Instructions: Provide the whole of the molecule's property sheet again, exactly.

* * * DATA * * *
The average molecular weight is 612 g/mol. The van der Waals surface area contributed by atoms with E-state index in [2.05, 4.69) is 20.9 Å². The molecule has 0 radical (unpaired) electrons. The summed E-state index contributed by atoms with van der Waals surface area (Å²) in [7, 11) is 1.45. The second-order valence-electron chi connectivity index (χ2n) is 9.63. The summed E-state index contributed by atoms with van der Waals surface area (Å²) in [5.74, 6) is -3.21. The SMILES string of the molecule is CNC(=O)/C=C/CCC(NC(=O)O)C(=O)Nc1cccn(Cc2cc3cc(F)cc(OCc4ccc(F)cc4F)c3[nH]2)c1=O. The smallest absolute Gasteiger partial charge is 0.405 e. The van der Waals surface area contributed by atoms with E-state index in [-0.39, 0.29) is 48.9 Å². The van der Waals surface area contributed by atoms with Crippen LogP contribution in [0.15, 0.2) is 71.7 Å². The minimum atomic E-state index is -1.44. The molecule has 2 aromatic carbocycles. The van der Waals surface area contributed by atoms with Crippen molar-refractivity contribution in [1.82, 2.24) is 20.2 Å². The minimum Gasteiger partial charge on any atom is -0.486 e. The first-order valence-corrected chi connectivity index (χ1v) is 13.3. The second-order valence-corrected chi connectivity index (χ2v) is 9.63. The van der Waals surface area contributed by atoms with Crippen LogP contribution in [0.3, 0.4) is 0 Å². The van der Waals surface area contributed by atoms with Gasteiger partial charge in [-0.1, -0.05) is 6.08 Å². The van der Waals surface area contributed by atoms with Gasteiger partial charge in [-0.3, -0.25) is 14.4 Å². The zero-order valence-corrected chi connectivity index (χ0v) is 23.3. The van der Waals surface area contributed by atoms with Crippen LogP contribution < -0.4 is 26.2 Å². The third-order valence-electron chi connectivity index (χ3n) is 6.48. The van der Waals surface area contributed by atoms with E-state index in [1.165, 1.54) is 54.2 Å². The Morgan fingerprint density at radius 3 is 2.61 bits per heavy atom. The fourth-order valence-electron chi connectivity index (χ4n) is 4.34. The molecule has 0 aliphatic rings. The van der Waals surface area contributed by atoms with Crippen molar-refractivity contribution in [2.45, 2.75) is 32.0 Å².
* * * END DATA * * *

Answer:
The average molecular weight is 612 g/mol. The van der Waals surface area contributed by atoms with E-state index in [2.05, 4.69) is 20.9 Å². The molecule has 0 radical (unpaired) electrons. The summed E-state index contributed by atoms with van der Waals surface area (Å²) in [7, 11) is 1.45. The second-order valence-electron chi connectivity index (χ2n) is 9.63. The summed E-state index contributed by atoms with van der Waals surface area (Å²) in [5.74, 6) is -3.21. The SMILES string of the molecule is CNC(=O)/C=C/CCC(NC(=O)O)C(=O)Nc1cccn(Cc2cc3cc(F)cc(OCc4ccc(F)cc4F)c3[nH]2)c1=O. The smallest absolute Gasteiger partial charge is 0.405 e. The van der Waals surface area contributed by atoms with E-state index in [-0.39, 0.29) is 48.9 Å². The van der Waals surface area contributed by atoms with Crippen LogP contribution in [0.15, 0.2) is 71.7 Å². The minimum atomic E-state index is -1.44. The molecule has 2 aromatic carbocycles. The van der Waals surface area contributed by atoms with Crippen molar-refractivity contribution in [1.82, 2.24) is 20.2 Å². The minimum Gasteiger partial charge on any atom is -0.486 e. The first-order valence-corrected chi connectivity index (χ1v) is 13.3. The second-order valence-corrected chi connectivity index (χ2v) is 9.63. The van der Waals surface area contributed by atoms with Crippen LogP contribution in [0.3, 0.4) is 0 Å². The van der Waals surface area contributed by atoms with Gasteiger partial charge in [-0.1, -0.05) is 6.08 Å². The van der Waals surface area contributed by atoms with Gasteiger partial charge in [-0.3, -0.25) is 14.4 Å². The zero-order valence-corrected chi connectivity index (χ0v) is 23.3. The van der Waals surface area contributed by atoms with Crippen LogP contribution < -0.4 is 26.2 Å². The third-order valence-electron chi connectivity index (χ3n) is 6.48. The van der Waals surface area contributed by atoms with E-state index in [1.165, 1.54) is 54.2 Å². The Morgan fingerprint density at radius 3 is 2.61 bits per heavy atom. The fourth-order valence-electron chi connectivity index (χ4n) is 4.34. The molecule has 0 aliphatic rings. The van der Waals surface area contributed by atoms with Crippen molar-refractivity contribution in [2.45, 2.75) is 32.0 Å².